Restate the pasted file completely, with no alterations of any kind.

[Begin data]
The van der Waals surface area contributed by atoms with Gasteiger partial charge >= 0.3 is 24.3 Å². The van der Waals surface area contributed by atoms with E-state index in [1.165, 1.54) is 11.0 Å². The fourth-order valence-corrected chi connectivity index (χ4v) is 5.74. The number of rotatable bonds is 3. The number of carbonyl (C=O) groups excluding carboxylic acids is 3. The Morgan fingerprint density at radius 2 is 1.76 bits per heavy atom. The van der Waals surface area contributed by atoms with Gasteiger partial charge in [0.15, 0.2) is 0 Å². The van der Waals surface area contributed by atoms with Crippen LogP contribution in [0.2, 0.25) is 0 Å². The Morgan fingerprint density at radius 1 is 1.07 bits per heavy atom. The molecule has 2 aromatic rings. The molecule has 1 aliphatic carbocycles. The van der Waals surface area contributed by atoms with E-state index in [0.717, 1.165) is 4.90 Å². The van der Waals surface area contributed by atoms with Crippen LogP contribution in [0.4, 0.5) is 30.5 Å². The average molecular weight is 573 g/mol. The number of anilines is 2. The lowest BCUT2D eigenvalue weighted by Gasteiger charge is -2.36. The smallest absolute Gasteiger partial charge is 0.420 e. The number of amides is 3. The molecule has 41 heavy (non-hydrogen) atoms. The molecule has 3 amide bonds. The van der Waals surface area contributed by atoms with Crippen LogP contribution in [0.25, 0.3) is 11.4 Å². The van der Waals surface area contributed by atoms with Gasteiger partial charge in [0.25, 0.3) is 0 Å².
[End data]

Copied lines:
The van der Waals surface area contributed by atoms with Gasteiger partial charge >= 0.3 is 24.3 Å². The van der Waals surface area contributed by atoms with E-state index in [1.165, 1.54) is 11.0 Å². The fourth-order valence-corrected chi connectivity index (χ4v) is 5.74. The number of rotatable bonds is 3. The number of carbonyl (C=O) groups excluding carboxylic acids is 3. The Morgan fingerprint density at radius 2 is 1.76 bits per heavy atom. The van der Waals surface area contributed by atoms with Gasteiger partial charge in [0.15, 0.2) is 0 Å². The van der Waals surface area contributed by atoms with Crippen LogP contribution in [0.2, 0.25) is 0 Å². The Morgan fingerprint density at radius 1 is 1.07 bits per heavy atom. The molecule has 2 aromatic rings. The molecule has 1 aliphatic carbocycles. The van der Waals surface area contributed by atoms with E-state index in [0.717, 1.165) is 4.90 Å². The van der Waals surface area contributed by atoms with Crippen LogP contribution in [0.4, 0.5) is 30.5 Å². The average molecular weight is 573 g/mol. The number of anilines is 2. The lowest BCUT2D eigenvalue weighted by Gasteiger charge is -2.36. The smallest absolute Gasteiger partial charge is 0.420 e. The number of amides is 3. The molecule has 41 heavy (non-hydrogen) atoms. The molecule has 3 amide bonds. The van der Waals surface area contributed by atoms with Crippen LogP contribution in [0.25, 0.3) is 11.4 Å². The van der Waals surface area contributed by atoms with Gasteiger partial charge in [0.25, 0.3) is 0 Å².